About Harry and Rosemary Wong...
Harry and Rosemary Wong are teachers. Harry is a native of San Francisco and taught middle school and high school science. Rosemary is a native of New Orleans and taught K-8, including working as the school media coordinator and student activity director.
Harry Wong has been awarded the Outstanding Secondary Teacher Award, the Science Teacher Achievement Recognition Award, the Outstanding Biology Teacher Award, and the Valley Forge Teacher's Medal. Rosemary was chosen as one of California's first mentor teachers and has been awarded the Silicon Valley Distinguished Woman of the Year Award.
Harry Wong is the most sought after speaker in education today. He has been called "Mr. Practicality" for his common sense, user-friendly, no-cost approach to managing a classroom for high-level student success.
More than a half-million teachers worldwide have heard his message. Because he is fully booked for two years, he has agreed to and has invited his wife to join him in doing a monthly column for Teachers.Net so that more people can hear their message.
About Their Work...
The Wongs have formed their own publishing company, of which Rosemary is the CEO. The Wongs are dedicated to bringing quality and dignity to the materials they produce for teachers and to leaving a legacy in education by making a difference in the lives of teachers and students.
The Wongs have written the best selling self-published book ever in education. Over 1.25 million copies of The First Days of School have been sold. They have also produced the video series The Effective Teacher, which won the Telly Award for being the best educational staff development video of the past twenty years. It also won the 1st place gold award in the International Film and Video Festival. When the book and video series are used together, they form the most effective staff development tool for developing effective teachers. Information about these products and others can be found by visiting the publisher's website at www.effectiveteaching.com or www.harrywong.com.
Questions submitted to Kathleen Carpenter at firstname.lastname@example.org, will be considered by the Wongs for responses in future monthly columns in the Teachers.Net Gazette.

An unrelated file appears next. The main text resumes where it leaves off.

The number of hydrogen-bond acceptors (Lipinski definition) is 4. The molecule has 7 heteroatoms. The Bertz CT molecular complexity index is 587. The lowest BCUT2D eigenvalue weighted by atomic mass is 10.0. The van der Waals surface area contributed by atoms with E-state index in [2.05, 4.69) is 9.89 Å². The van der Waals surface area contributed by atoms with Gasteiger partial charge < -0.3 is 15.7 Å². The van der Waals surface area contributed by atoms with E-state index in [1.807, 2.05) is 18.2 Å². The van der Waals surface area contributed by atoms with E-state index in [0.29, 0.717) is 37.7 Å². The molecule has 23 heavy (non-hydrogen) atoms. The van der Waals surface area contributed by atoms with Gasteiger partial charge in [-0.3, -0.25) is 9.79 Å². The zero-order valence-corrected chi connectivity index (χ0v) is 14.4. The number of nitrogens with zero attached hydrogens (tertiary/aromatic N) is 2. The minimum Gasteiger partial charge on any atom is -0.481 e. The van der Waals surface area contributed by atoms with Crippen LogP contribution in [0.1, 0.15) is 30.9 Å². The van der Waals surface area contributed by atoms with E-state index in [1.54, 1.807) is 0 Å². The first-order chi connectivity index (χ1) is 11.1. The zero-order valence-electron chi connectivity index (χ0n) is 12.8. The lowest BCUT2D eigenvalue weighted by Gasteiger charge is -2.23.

Click to visit The Wong's Homepage.
The First Days of School
by Harry & Rosemary Wong
$23.96 from Amazon.com
The Effective Teacher (Video Set)
Presented by Harry Wong
8 VHS video tapes, binder with Facilitator’s Handbook, book The First Days of School, and storage case, $795.00 from HarryWong.com (volume discounts available)
by Harry and Rosemary Wong
The Miracle of Teachers
"If the heavens were all parchment, and the trees of the forest all pens,
and every human being were a scribe, it would be impossible to record
all that I have learned from my teachers."
What teachers do is nothing short of a miracle that humbles and inspires us all.
For what you do, know that you are
We don't know the last time someone thanked you for choosing teaching as a profession. So just in case no has told you lately, "Thank you." We know that there are many shortcomings and challenges facing educators, but as you begin a new year let's look at some data as to why teachers are to be respected, valued, and thanked.
You Are to Be Respected
Standardized achievement test scores are at record highs. The results of three major tests of educational achievement - SAT, ACT, and the National Assessment of Educational Progress (NAEP) - have shown steady gains over the past two decades. More students are taking the SAT, 34% in 1987 growing to 42% in 1994, with record levels scoring above 650 or the 92nd percentile. Students taking Advanced Placement Tests have jumped from 78,000 in 1978 to 1,000,000 today.
Fourth graders have made impressive scores in math and science, outperforming their counterparts in most other countries.
More high school students are taking advanced courses in mathematics and science than at any other time and their mathematics and science performance have improved.
Black children are doing better than ever in public schools. The rate for black children completing high school is at an historic high - 87%. The white public school completion rate and Hispanic completion rate continue to climb with 92% and 75%, respectively.
A record-high 84.1% of people age 25 and older have at least a high school diploma, up from 83.4% in 1999, and 24.5% in 1940. You are educating the masses!
Similarly, 25.6 % of people age 25 and older have four years or more of college compared to 4.6% in 1940.